}
    
    hide() {
      // … rest of the code
      // Note: `_handleKeyDown` is the bound method, like we did for `_show`/`_hide`
      document.removeEventListener('keydown', this._handleKeyDown)
    }
    
    handleKeyDown(event) {
      if (event.key === 'Escape') this.hide()
    }
    

    Trapping Focus

    Now that’s the good stuff. Trapping the focus within the dialog is kind of at the essence of the whole thing, and has to be the most complicated part (although probably not as complicated as you might think).

    The idea is pretty simple: when the dialog is open, we listen for Tab presses. If pressing Tab on the last focusable element of the dialog, we programmatically move the focus to the first. If pressing Shift + Tab on the first focusable element of the dialog, we move it to the last one.

    The function might look like this:

    function trapTabKey(node, event) {
      const focusableChildren = getFocusableChildren(node)
      const focusedItemIndex = focusableChildren.indexOf(document.activeElement)
      const lastIndex = focusableChildren.length - 1
      const withShift = event.shiftKey
    
      if (withShift && focusedItemIndex === 0) {
        focusableChildren[lastIndex].focus()
        event.preventDefault()
      } else if (!withShift && focusedItemIndex === lastIndex) {
        focusableChildren[0].focus()
        event.preventDefault()
      }
    }
    

    The next thing we need to figure out is how to get all the focusable elements of the dialog (getFocusableChildren). We need to query all the elements that can theoretically be focusable, and then we need to make sure they effectively are.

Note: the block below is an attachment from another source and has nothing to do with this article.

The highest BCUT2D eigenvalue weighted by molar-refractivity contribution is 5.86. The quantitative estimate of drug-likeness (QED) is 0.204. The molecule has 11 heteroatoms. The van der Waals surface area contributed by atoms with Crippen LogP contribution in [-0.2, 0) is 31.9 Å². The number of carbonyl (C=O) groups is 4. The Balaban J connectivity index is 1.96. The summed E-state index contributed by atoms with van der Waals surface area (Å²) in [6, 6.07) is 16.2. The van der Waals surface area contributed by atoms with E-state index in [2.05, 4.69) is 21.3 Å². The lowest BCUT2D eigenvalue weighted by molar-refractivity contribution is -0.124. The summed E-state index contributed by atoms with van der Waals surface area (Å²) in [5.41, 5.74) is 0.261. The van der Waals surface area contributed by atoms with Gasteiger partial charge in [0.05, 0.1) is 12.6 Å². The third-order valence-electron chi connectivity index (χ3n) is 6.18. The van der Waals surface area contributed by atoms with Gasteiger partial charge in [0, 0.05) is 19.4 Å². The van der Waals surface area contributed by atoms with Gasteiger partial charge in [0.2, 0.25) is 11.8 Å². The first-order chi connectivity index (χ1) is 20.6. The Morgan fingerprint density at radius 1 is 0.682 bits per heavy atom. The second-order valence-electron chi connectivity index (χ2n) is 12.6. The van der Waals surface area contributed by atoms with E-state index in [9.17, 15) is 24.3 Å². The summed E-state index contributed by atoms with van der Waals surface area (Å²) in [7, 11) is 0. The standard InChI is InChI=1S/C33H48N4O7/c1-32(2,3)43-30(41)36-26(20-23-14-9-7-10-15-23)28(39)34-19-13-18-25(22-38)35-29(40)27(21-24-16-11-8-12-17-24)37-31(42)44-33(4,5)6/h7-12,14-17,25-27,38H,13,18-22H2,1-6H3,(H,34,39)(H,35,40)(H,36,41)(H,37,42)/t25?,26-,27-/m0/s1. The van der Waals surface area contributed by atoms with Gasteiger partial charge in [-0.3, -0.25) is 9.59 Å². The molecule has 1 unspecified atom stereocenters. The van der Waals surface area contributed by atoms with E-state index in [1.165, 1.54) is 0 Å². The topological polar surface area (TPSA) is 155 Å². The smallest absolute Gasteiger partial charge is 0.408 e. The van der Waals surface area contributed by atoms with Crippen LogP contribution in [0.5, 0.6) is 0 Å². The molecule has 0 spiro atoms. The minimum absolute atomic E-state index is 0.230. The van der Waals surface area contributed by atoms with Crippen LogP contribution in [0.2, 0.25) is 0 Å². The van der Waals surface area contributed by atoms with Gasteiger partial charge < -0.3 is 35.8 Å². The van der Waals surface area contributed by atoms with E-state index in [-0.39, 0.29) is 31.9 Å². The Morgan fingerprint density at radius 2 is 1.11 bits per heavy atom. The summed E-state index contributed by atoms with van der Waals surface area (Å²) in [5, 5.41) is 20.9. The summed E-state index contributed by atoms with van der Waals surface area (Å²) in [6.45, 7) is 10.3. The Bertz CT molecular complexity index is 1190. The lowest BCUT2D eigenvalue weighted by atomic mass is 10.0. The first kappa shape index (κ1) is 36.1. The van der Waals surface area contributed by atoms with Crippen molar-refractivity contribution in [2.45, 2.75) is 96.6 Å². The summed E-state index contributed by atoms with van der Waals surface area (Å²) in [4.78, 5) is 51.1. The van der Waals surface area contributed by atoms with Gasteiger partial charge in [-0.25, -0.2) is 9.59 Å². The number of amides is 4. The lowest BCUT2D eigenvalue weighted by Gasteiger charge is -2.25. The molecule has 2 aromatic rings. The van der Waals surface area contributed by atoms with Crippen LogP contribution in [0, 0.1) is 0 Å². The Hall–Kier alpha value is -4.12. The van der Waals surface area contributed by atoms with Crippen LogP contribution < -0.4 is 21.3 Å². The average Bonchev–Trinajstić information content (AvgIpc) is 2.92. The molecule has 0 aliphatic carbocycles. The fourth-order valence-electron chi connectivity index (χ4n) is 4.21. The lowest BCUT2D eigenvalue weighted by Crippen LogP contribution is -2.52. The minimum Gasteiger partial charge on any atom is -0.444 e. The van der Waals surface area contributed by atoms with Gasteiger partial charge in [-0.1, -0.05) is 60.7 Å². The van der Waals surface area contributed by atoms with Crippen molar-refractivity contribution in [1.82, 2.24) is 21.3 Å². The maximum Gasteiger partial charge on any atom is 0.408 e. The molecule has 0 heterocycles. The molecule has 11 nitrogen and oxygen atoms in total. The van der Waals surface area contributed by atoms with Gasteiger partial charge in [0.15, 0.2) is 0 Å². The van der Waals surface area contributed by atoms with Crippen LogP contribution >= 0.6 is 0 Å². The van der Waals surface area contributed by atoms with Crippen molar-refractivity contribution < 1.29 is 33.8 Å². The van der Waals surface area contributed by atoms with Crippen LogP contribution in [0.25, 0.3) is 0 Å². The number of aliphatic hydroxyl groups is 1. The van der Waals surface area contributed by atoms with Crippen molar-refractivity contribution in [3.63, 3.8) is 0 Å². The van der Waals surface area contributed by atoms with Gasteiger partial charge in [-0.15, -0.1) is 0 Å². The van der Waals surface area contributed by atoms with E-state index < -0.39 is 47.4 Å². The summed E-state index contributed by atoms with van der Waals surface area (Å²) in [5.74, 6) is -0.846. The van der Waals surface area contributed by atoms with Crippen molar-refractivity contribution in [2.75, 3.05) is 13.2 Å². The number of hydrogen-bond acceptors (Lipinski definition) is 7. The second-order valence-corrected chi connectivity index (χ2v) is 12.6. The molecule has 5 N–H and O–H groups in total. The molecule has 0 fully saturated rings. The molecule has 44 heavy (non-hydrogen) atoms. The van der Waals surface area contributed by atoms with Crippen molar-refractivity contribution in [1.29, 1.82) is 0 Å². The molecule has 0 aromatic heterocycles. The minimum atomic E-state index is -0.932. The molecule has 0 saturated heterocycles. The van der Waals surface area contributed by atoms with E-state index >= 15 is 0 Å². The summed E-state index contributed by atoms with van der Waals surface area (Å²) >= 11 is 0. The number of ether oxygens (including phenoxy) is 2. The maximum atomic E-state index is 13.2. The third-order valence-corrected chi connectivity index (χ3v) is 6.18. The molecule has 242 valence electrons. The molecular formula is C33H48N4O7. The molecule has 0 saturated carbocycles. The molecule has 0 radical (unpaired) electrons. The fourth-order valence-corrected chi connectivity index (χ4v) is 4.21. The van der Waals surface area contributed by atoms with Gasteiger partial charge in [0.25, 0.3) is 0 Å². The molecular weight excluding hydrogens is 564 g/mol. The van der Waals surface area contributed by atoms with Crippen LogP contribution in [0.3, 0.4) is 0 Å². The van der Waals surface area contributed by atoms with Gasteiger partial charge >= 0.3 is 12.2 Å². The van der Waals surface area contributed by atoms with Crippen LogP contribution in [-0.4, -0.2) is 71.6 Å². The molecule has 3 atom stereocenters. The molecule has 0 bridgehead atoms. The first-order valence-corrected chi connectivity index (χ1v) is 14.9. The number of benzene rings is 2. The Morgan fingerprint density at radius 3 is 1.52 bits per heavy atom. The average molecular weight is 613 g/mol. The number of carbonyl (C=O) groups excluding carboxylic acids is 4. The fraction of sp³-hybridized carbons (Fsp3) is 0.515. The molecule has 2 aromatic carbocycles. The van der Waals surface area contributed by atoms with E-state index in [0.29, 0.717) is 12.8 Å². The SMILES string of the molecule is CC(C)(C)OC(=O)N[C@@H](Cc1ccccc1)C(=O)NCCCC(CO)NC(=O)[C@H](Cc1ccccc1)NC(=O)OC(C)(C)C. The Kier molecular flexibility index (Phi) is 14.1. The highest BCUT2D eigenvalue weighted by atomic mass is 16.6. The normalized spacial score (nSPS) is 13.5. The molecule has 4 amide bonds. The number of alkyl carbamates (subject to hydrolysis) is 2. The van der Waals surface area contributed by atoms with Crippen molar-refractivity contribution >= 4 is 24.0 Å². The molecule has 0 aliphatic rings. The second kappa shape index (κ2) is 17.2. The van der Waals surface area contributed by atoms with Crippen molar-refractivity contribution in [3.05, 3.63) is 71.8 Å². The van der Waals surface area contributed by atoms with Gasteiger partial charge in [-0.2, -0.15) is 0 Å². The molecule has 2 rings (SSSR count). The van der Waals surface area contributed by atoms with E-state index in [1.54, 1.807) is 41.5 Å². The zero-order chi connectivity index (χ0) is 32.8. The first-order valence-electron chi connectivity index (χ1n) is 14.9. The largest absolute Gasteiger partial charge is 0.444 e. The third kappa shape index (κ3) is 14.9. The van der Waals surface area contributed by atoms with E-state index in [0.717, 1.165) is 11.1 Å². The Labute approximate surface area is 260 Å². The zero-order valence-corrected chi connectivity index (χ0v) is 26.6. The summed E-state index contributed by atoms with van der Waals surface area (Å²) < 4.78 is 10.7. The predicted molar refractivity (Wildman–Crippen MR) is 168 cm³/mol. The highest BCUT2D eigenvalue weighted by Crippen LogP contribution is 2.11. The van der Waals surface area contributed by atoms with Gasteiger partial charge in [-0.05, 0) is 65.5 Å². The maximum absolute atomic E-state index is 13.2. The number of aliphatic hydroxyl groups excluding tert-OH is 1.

The first part can be done with focusable-selectors. It’s a teeny tiny package I wrote which provides this array of selectors:

    module.exports = [
      'a[href]:not([tabindex^="-"])',
      'area[href]:not([tabindex^="-"])',
      'input:not([type="hidden"]):not([type="radio"]):not([disabled]):not([tabindex^="-"])',
      'input[type="radio"]:not([disabled]):not([tabindex^="-"]):checked',
      'select:not([disabled]):not([tabindex^="-"])',
      'textarea:not([disabled]):not([tabindex^="-"])',
      'button:not([disabled]):not([tabindex^="-"])',
      'iframe:not([tabindex^="-"])',
      'audio[controls]:not([tabindex^="-"])',
      'video[controls]:not([tabindex^="-"])',
      '[contenteditable]:not([tabindex^="-"])',
      '[tabindex]:not([tabindex^="-"])',
    ]
    

    And this is enough to get you 99% there. We can use these selectors to find all focusable elements, and then we can check every one of them to make sure it is actually visible on screen (and not hidden or something).

    import focusableSelectors from 'focusable-selectors'
    
    function isVisible(element) {
      return element =>
        element.offsetWidth ||
        element.offsetHeight ||
        element.getClientRects().length
    }
    
    function getFocusableChildren(root) {
      const elements = [...root.querySelectorAll(focusableSelectors.join(','))]
    
      return elements.filter(isVisible)
    }
    

    We can now update our handleKeyDown method:

    handleKeyDown(event) {
      if (event.key === 'Escape') this.hide()
      else if (event.key === 'Tab') trapTabKey(this.element, event)
    }
    

    Maintaining Focus